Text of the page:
For businesses looking to offer flexibility to their teams, remote working is becoming common practice. Over the last year, it’s become necessary for many. Employees and employers are having to adapt quickly.
A study into COVID-19 and workplace burnout from TollFreeForwarding.com has found that 37% of people feel their work productivity has declined since the pandemic began. Mental health is being negatively affected, with frustration, anxiety, and stress being the most common health symptoms experienced.
Employee burnout is a key factor in the loss of morale, communication, and productivity in business, so employers must take steps to reduce both the causes and symptoms of burnout.
Here are some of the best steps that businesses can take to avoid employee burnout and ensure communications remain effective while working remotely.
1. Establish Communicative Guidelines for Remote Working
Everyone works in different ways. Some prefer to plan out every aspect of their day and put tasks into a calendar, while others prefer handwritten notes. Some like to leave a consistent email chain, while some will pop over to their colleague’s desk to work out any issues. In an office, this doesn’t pose too much of an issue for work. When working remotely, however, it’s a different story.
When remote working, ensure that the entire team is on the same page to minimize disruptions. Establish clear guidelines when it comes to how your team communicates. Are you using Teams, Hangouts, or Zoom? Should you only schedule meetings at certain times of the day? Do you have specific channels for each team? What should be an email versus a chat message? What justifies a video call? Decide this early on and make it clear to everyone.
2. Provide the Right Equipment
Seventeen percent of those surveyed lack the tools they require to do their job from home. That’s almost a fifth of staff who cannot work productively. It’s the responsibility of each company to provide the correct equipment for staff who are working remotely. You should draw up an inventory of the equipment everyone needs and ensure it is all in good working order. This applies to obvious things like computers and screens, but you should also consider cameras, webcams, mics, and headsets depending on your business.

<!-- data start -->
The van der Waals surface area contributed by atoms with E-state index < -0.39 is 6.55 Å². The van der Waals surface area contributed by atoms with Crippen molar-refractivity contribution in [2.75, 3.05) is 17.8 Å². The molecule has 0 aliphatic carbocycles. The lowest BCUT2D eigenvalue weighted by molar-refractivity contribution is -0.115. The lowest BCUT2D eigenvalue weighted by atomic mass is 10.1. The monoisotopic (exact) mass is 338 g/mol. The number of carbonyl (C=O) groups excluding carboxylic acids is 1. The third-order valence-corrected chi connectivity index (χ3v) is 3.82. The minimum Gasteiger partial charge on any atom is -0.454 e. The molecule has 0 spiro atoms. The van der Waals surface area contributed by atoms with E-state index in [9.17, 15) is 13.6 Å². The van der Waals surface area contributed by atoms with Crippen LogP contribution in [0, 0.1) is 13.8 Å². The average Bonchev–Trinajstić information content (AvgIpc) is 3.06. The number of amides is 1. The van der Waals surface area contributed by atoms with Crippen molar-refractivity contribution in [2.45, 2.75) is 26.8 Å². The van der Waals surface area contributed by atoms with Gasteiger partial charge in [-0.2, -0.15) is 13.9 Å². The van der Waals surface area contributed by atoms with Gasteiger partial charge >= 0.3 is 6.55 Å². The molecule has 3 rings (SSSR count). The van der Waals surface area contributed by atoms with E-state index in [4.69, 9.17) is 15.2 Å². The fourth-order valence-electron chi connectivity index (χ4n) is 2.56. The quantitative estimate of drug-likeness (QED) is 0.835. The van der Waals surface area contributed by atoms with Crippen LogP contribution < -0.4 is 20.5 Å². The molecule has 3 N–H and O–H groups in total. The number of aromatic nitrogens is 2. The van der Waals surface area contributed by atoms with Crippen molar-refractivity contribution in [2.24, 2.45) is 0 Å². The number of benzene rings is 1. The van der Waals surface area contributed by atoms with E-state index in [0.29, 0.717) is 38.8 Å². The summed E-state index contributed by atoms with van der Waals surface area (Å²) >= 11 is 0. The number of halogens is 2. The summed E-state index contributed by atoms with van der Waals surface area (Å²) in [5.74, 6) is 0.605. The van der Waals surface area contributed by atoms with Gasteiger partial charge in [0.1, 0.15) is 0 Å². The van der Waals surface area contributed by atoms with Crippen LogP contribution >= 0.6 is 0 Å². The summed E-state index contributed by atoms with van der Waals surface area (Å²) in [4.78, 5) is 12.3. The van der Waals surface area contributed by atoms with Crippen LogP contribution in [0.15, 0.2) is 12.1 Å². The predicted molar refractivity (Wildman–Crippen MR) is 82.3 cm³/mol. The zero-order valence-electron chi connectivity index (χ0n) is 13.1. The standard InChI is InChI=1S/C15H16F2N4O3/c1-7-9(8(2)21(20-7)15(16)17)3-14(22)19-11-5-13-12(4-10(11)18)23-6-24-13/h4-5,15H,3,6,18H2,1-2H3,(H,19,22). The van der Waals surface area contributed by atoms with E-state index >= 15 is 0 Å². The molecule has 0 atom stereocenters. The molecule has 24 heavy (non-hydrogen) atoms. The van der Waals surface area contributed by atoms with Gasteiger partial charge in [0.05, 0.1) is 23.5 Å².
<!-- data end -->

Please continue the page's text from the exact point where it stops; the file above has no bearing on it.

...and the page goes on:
You should also speak to staff about their work setup – do they have enough space to work effectively? Do they have an ergonomic office chair? While effective working spaces come down to the individual’s circumstances, businesses should do as much as possible to help set staff up with a productive working space.
3. Recreate the Office Environment
For those experiencing remote working for the first time, many find they are missing the office environment. Thirty-eight percent of respondents in the survey said that they’ve developed a new appreciation for the office and the camaraderie it brings.
Face-to-face interaction is key for a positive working environment. It can be difficult to capture the essence of an office when staff aren’t able to interact in person. Businesses should take steps to recreate a social environment wherever possible. Staff will get used to seeing each other over video calls for meetings, but it’s the day-to-day chat element that’s often missing.
One way to get around this is by creating dedicated video chats for breakouts and socializing. If your canteen is a friendly spot, a lunchtime video call that staff can join is a great way to bring people together. If you’re the kind of co-workers who go for a drink at the end of the week, try recreating this over video chat. Spending time with colleagues and not focusing on work conversations is a must to keep a sense of togetherness.
4. Be Over Supportive
The survey also highlights a clear need for employee support. Thirty-seven percent state they don’t think their organization is doing enough to support them through the current crisis. Thirty-two percent want an increase in communication levels across the business, along with dedicated mental health support.
Regular 1:1 meetings and reviews are a must when working remotely as they allow you to check in with staff and see whether they require more support. Consider each individual’s personal and home circumstances, too. Those who live alone or have been personally affected by the pandemic, for example, may require more communicative support from the business.
5. Avoid Micromanaging
Finally, ensure you don’t become a micromanager. If you’re a business that has adapted to remote working for the first time, it can be difficult not knowing what staff are doing day-to-day. However, if this causes you to constantly check on staff and monitor their work, this will undoubtedly lead to lower morale. While staff should know you’re there and available for communication, they shouldn’t feel like you’re monitoring them or don’t trust that they’re getting the job done.
Employees who feel trusted when working remotely will have higher morale and better productivity than those who feel micromanaged. So, place trust in your staff – you hired them for a reason.
Remote working remains a positive thing for employees, offering the flexibility needed to achieve work-life balance. It’s important to ensure morale remains high in situations when employees don’t have the option of face-to-face contact. Ensure your business is providing staff with the equipment they need to work successfully, create clear guidelines for communication, offer support without micromanaging, and take steps to replicate the social nature of the office environment. You’ll soon see remote business communications flourish.